My small stock portfolio, inherited from my hard-working mom, was released from her estate to me on September 10, 2001. You know what happened to it between her death and now. I'll use Jeremy Siegel's book to help build up a portfolio to supplement my retirement income and to teach my kids to do the same.

Doris

Hi, Gail,

We just had our 8th child. At this point in our lives, our time for researching individual investments is limited and our funds for investing are limited as well (we currently put away about $400 per month). We try to teach our children about saving and money management, and want to include an education about long term investing.

We would appreciate a resource that would give me the information not only to manage our meager assets effectively to meet our long-term goals, but also to give our children the early start that we did not have.

Rose

Gail,

I would like to offer these reasons for a copy of Jeremy Siegel’s book:

1. For the first time in our marriage my wife and I have some extra cash (equity line of credit). We are both perilously close to 50 so we need to act now, and fast.

2. We have looked in the Phoenix valley for real estate to invest in but the prices are now so prohibitive that we cannot afford to buy any decent investment property.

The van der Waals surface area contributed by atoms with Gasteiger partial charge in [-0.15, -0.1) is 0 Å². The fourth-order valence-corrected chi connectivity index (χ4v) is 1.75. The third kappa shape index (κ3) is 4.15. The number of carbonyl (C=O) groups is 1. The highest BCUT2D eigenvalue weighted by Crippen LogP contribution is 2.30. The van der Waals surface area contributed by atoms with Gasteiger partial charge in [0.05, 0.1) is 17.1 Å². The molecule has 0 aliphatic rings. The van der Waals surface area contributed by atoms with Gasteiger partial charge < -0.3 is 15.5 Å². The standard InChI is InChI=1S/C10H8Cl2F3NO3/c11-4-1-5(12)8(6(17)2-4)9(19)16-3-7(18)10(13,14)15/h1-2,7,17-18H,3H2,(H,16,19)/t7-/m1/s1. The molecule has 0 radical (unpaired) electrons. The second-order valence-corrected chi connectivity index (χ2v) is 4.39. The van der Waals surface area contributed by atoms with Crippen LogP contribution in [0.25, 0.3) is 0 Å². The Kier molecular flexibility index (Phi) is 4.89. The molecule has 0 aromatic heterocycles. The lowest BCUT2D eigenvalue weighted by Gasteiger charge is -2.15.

3. Because of career changes and disability we have not been able to follow through with our retirement investment plans. We are just now able to get a foothold on it. This book would help a lot.

Thanks a bunch.

Glenn

Gail,

My wife and I are in our mid 30's and have three daughters under six and we bought our first house five years ago, have a 401(k), Roth and a college plan for the girls. I'd love to read this book and work to maximize these investments to pay for retirement, college and weddings (as well as ballet shoes, piano lessons and little soccer shoes). We think we have a good foundation that we'd like to build upon by applying sound research.

Thank you,

Derek

Gail,

As a loyal follower of Buffett's contrarian approach to investing, I found your summary of Prof. Siegel’s findings encouraging. Americans now have some scholarly research to counteract the human tendencies to pay too much for the latest hot stock.